The past decade, for me, has been informed if not governed by three sound-bites – three quotes:

1. Every entity has feelings, including electrons (AN Whitehead)
2. In my past life I was a cloud, and I was very happy being a cloud (Thich Nhat Hanh)
3. I fell in love with Taiji (John Kells).

The first two stress my absolute continuity with the rest of creation, in particular with a non-organic life completely independent of awareness and consciousness, and the third perfectly expresses just how all-consuming my passion and devotion to Taiji must become.
A root isn't simply a connexion to the Earth, it is a becoming Earth: a becoming silent of the mind, a becoming physical – present – of the body, and, eventually, a becoming free of the spirit.
The first stage of Taiji is the development of a root. This is a protracted process of switching allegiance from unreliable modes of support such as family, State, culture, identity, ego, to the eminently reliable physical support of the Earth – the ground beneath one's feet and the all-embracing field of gravity. This work (and it is work – hard work) must become central to one's life otherwise it just won't happen. Without a daily practice regime that steadily becomes the focus and core of not only the day but a life, there may still be hope (attending weekly classes) but no progress beyond the superficial adoption of a Taiji veneer.


The true artist doesn't make things, he makes life, a life.


The external is known – captured – by naming. Giving and calling a name doesn't simply attach a label, though, it bestows an essence and permanence that then resists the energy from which the named emerge and immerge. Reality, or at least the world, the mind, is then a space littered with names, and, it would seem, by its very nature, language provides such spaces and little else. Our struggle is to clear the space of names and naming so that it can fill with flux and becoming. Poetry has always been a means of using language differently, stretching and twisting it, to transform the mind and evoke energy and spirit. When the poem is over the world is momentarily freed of my hardness and starts to hum. Taiji, of course, is also poetry, created from a language of movement and posture.
The heart contains and the mind flows.


Ward-off is not a barrier to hide behind but a container to burst out from.
Reality is modelled on the heart, rather than vice versa.
Sink & relax to rise & shine.


Beware the Taiji slump. It is only the lower dantien that connects and roots into the Earth so that the upper dantien can reach for the Heavens, leaving the middle dantien (heart) free to interact with whomever I'm facing. This means that I need to get used to splitting my mind three-ways so that I can work all three connexions at the same time all the time.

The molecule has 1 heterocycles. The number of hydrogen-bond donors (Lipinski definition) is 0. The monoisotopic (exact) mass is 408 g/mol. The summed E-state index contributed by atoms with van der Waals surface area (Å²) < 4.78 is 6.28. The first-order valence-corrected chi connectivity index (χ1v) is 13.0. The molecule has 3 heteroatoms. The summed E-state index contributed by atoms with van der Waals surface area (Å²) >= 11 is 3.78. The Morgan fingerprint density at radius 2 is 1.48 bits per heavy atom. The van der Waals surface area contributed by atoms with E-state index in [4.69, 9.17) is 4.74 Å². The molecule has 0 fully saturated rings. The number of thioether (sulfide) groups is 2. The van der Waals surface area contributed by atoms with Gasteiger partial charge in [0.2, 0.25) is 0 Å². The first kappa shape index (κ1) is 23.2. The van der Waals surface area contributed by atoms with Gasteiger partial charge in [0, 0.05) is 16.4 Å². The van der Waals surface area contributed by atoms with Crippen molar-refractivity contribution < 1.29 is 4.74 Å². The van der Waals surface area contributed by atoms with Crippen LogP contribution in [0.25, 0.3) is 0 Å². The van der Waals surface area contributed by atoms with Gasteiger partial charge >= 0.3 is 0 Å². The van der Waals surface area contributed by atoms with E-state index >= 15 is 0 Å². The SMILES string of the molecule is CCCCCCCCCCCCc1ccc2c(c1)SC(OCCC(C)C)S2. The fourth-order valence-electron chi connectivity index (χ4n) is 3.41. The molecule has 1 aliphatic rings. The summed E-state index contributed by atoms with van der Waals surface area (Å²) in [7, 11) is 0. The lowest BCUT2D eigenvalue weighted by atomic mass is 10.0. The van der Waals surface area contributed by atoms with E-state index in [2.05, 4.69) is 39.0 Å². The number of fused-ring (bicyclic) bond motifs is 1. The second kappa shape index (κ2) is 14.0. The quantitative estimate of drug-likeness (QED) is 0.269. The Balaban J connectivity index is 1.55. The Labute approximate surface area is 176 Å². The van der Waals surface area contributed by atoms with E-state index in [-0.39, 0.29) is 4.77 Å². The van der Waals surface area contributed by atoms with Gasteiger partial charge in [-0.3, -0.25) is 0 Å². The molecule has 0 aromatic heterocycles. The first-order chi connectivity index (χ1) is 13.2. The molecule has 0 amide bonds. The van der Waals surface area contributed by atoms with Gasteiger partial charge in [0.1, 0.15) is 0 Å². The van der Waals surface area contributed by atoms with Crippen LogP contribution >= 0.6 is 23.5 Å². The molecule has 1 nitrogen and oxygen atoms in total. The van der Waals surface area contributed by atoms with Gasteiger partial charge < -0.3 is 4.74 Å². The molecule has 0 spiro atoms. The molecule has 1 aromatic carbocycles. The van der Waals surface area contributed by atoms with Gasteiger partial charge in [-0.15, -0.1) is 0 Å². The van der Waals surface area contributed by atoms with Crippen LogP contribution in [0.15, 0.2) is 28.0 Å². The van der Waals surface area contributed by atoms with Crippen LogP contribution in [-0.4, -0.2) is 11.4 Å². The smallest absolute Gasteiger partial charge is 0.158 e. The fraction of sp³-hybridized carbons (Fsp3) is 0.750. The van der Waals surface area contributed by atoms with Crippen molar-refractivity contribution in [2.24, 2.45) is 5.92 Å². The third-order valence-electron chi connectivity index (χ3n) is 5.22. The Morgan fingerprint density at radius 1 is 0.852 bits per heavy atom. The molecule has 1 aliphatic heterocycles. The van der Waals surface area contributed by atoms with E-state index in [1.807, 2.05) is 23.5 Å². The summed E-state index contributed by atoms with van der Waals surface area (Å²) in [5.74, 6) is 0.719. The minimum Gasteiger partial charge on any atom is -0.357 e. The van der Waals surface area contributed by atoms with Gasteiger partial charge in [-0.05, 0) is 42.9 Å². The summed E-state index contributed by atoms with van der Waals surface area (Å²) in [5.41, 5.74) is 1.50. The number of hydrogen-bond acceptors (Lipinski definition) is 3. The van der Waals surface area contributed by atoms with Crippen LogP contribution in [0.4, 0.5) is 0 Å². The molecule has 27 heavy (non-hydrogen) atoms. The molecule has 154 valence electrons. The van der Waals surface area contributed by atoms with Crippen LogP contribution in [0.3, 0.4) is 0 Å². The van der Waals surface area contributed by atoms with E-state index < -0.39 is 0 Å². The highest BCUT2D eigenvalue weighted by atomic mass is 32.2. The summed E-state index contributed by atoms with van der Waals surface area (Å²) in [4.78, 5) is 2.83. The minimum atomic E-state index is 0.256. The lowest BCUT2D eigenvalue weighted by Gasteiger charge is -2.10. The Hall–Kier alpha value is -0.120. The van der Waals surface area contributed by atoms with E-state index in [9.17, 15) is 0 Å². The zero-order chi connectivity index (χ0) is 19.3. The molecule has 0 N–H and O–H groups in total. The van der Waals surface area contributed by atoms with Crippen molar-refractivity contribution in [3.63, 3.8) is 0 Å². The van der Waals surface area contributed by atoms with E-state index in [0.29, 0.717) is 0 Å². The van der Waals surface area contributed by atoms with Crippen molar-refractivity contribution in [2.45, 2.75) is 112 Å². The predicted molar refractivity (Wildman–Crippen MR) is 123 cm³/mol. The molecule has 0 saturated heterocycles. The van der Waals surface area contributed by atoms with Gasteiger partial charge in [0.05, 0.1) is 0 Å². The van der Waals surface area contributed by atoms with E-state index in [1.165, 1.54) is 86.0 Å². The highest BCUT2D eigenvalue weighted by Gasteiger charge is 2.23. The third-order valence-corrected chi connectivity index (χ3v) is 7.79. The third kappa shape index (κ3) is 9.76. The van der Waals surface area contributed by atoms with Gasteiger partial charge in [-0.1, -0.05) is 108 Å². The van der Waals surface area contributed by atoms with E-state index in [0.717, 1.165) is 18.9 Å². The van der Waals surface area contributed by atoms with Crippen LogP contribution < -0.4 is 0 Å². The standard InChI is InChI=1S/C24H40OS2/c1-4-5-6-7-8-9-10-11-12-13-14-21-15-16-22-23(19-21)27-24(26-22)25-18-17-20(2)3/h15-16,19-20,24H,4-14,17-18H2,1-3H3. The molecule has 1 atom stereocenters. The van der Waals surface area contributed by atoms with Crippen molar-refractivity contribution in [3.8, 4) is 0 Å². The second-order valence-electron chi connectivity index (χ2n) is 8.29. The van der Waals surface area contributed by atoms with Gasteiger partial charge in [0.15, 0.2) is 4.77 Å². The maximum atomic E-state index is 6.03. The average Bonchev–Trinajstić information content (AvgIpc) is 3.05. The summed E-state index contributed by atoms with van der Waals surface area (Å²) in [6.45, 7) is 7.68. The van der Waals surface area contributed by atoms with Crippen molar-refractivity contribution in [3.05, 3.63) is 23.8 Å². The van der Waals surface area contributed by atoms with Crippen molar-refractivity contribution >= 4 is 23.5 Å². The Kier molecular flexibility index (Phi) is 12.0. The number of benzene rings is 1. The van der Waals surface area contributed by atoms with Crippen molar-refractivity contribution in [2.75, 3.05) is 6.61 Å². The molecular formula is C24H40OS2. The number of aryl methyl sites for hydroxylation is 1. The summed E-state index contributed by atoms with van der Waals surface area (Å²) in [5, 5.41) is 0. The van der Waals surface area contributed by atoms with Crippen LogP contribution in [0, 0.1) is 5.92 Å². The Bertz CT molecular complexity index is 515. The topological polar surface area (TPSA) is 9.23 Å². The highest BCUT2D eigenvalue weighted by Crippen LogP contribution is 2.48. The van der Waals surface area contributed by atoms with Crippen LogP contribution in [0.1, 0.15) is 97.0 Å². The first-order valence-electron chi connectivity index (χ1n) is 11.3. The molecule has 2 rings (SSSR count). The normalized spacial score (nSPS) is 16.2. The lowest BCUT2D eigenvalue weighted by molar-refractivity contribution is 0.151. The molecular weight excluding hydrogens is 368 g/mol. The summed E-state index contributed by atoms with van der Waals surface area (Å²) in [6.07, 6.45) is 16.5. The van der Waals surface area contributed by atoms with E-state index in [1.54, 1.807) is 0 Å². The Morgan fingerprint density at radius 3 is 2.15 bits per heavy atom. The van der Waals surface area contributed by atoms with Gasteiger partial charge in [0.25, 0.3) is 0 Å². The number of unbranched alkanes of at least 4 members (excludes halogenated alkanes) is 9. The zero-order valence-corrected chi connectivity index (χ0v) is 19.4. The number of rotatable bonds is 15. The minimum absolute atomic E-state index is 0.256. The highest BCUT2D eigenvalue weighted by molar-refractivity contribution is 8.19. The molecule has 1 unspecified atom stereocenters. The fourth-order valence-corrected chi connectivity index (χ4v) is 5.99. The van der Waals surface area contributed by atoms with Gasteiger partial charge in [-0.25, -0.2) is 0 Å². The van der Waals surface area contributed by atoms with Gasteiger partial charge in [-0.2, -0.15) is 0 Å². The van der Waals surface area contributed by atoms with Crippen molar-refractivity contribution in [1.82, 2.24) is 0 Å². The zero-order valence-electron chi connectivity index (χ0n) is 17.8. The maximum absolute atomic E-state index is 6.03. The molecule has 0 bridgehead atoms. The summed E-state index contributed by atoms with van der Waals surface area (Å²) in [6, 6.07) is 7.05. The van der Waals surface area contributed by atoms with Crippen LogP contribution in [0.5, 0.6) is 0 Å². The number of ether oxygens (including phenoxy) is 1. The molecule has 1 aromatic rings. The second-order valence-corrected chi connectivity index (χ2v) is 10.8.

My engagement with Taiji should be such that the principles reach out, migrate and colonize every aspect of life and being. Not so much tools to tinker with but viruses that infect and transform.


Unlike mind based spiritual work such as meditation, Taiji has no deep interest or attachment to the concepts of awareness or consciousness. We work for softness – nonresistance – because then the body, or rather the energy, listens and becomes what it hears through a subtle tuning/turning.
Try to remember the feeling of a heart rent by grief or rejection – lost love. The unbearable openness, the known world crumbling. The good student feels this as truth, and that gives her the courage to not only bear it but, through decades of practice, to eventually transform it to bliss. The poor student feels simply pain which they endeavor to avoid at all costs. The mediocre student also feels it as pain, a pain they pull away from only to realise that it was simply the pain of being intensely alive. They must then not only live with regret but also with the knowledge that, in all likelihood, they will always lack the courage.
The biggest mistake of the mediocre student is to convince themselves that they are more advanced than they really are.


...one of the constant features of all petit-bourgeois mythology is this impotence to imagine the Other. Otherness is the concept most antipathetic to "common sense"...


Taiji is a conveyer belt from which drops Form after Form, each one complete, unique and perfect in its own way. My only concern is to keep the belt rolling – sustain production. Everything else – quality, expression, meaning, progress – will work itself out.
If therapy aims to heal the wounds, or at least plaster them over, then spiritual work opens them up and encourages them to bleed. Wounds, traumas, are not negatives to be vanquished for the sake of an integrated ego – conformity, but gateways to the soul of creativity. Ask any artist worth their salt.
For God's sake hold your tongue and let me love. This line of John Donne's, still breathtakingly radical in its anti-Platonic implications (God is not the law, but passion), should be our mantra. For God's sake leave the head and get back to the body.